Job Market Improvement Stalled, Implications for Fiscal Policy Uncertain

  • Jobless claims rose for the first time since the beginning of the pandemic. Department of Labor data showed they rose to 1.42 million from 1.30 million last week.

  • A key takeaway from today’s release is that the reopening rollback is definitely impacting the economic rebound. It appears as though the improvement we observed has stalled.

  • The magnitude of the weekly jobless claims data is still significant. This is the 19th consecutive week claims were above 1 million. At the worst point of the last economic downturn, claims averaged 650k in the Spring of 2009.

  • As of now, we are reading that the Republicans and the White House are still in the process of prioritizing their agenda. The broader implication of this data is likely to be revisited in the coming days, potentially after the GOP releases its bill and then seeks to negotiate with the Democrats.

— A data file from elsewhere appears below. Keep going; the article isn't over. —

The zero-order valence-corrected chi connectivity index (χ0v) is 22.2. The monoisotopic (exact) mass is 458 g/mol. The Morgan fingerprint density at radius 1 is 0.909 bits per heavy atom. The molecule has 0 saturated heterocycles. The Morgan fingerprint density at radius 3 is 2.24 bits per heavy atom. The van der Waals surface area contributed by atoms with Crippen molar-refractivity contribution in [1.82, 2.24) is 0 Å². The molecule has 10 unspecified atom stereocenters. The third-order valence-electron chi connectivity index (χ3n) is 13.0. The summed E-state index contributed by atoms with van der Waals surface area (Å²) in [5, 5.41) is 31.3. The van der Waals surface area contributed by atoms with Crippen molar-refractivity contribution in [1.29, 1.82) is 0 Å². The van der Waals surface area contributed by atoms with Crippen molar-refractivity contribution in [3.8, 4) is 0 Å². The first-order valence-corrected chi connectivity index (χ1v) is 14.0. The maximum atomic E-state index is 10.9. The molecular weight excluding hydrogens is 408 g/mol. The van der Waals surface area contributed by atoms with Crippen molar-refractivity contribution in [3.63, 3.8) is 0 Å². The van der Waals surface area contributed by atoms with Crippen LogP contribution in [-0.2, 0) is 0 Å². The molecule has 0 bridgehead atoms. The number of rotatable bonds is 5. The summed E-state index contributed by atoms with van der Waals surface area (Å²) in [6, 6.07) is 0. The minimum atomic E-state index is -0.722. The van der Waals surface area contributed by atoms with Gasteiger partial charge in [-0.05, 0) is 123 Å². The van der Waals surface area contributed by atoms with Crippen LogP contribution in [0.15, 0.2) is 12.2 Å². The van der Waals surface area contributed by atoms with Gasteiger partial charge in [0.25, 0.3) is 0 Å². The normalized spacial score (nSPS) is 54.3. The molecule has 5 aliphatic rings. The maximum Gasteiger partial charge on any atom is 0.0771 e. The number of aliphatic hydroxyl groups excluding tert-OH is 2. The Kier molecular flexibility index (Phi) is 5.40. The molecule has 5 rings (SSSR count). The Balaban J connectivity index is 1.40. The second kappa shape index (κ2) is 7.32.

• Legislative Update: Some thought it was possible that separate bills may be considered; One that would extend unemployment benefits and then another that would include other elements that have been recently contemplated. Today, that possibility was more or less struck down, along with the chance of seeing a final GOP bill today. It seems like the Republicans are shooting for Monday, July 27 to release its version of a fifth phase of COVID-19 relief.

  • This week’s Dallas Federal Reserve national Mobility and Engagement Index (MEI) data point turned slightly positive, as of the week ending July 18. On a positive side, the MEI seems to have plateaued, although the problem remains that it is still very much in negative territory.

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